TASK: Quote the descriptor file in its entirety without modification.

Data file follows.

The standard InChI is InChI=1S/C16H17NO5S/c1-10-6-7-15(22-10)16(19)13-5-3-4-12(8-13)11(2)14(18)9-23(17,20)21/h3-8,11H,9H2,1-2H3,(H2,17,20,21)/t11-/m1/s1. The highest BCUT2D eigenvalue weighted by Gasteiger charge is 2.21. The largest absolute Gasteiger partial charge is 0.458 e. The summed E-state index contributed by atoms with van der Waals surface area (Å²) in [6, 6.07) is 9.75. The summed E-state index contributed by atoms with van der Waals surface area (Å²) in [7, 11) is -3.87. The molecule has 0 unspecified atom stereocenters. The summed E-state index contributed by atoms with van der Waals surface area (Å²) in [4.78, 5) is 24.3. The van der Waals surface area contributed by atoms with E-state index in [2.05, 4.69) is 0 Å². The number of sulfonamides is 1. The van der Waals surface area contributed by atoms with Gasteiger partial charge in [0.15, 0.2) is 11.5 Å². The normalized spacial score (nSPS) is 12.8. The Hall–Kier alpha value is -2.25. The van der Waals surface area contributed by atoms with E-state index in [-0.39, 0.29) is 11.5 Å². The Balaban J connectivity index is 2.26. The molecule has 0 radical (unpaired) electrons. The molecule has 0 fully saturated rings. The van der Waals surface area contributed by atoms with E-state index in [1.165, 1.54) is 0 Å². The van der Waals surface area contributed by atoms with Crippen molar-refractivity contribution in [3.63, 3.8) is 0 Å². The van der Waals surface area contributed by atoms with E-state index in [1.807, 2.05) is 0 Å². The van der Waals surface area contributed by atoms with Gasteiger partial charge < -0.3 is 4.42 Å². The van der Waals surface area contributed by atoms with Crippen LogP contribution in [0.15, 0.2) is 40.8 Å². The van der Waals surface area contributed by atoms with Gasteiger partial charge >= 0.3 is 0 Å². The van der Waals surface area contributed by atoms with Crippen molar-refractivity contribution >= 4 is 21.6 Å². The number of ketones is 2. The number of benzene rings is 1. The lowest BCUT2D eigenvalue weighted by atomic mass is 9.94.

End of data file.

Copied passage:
The standard InChI is InChI=1S/C16H17NO5S/c1-10-6-7-15(22-10)16(19)13-5-3-4-12(8-13)11(2)14(18)9-23(17,20)21/h3-8,11H,9H2,1-2H3,(H2,17,20,21)/t11-/m1/s1. The highest BCUT2D eigenvalue weighted by Gasteiger charge is 2.21. The largest absolute Gasteiger partial charge is 0.458 e. The summed E-state index contributed by atoms with van der Waals surface area (Å²) in [6, 6.07) is 9.75. The summed E-state index contributed by atoms with van der Waals surface area (Å²) in [7, 11) is -3.87. The molecule has 0 unspecified atom stereocenters. The summed E-state index contributed by atoms with van der Waals surface area (Å²) in [4.78, 5) is 24.3. The van der Waals surface area contributed by atoms with E-state index in [2.05, 4.69) is 0 Å². The number of sulfonamides is 1. The van der Waals surface area contributed by atoms with Gasteiger partial charge in [0.15, 0.2) is 11.5 Å². The normalized spacial score (nSPS) is 12.8. The Hall–Kier alpha value is -2.25. The van der Waals surface area contributed by atoms with E-state index in [-0.39, 0.29) is 11.5 Å². The Balaban J connectivity index is 2.26. The molecule has 0 radical (unpaired) electrons. The molecule has 0 fully saturated rings. The van der Waals surface area contributed by atoms with E-state index in [1.165, 1.54) is 0 Å². The van der Waals surface area contributed by atoms with Crippen molar-refractivity contribution in [3.63, 3.8) is 0 Å². The van der Waals surface area contributed by atoms with E-state index in [1.807, 2.05) is 0 Å². The van der Waals surface area contributed by atoms with Gasteiger partial charge < -0.3 is 4.42 Å². The van der Waals surface area contributed by atoms with Crippen LogP contribution in [0.15, 0.2) is 40.8 Å². The van der Waals surface area contributed by atoms with Gasteiger partial charge >= 0.3 is 0 Å². The van der Waals surface area contributed by atoms with Crippen molar-refractivity contribution >= 4 is 21.6 Å². The number of ketones is 2. The number of benzene rings is 1. The lowest BCUT2D eigenvalue weighted by atomic mass is 9.94.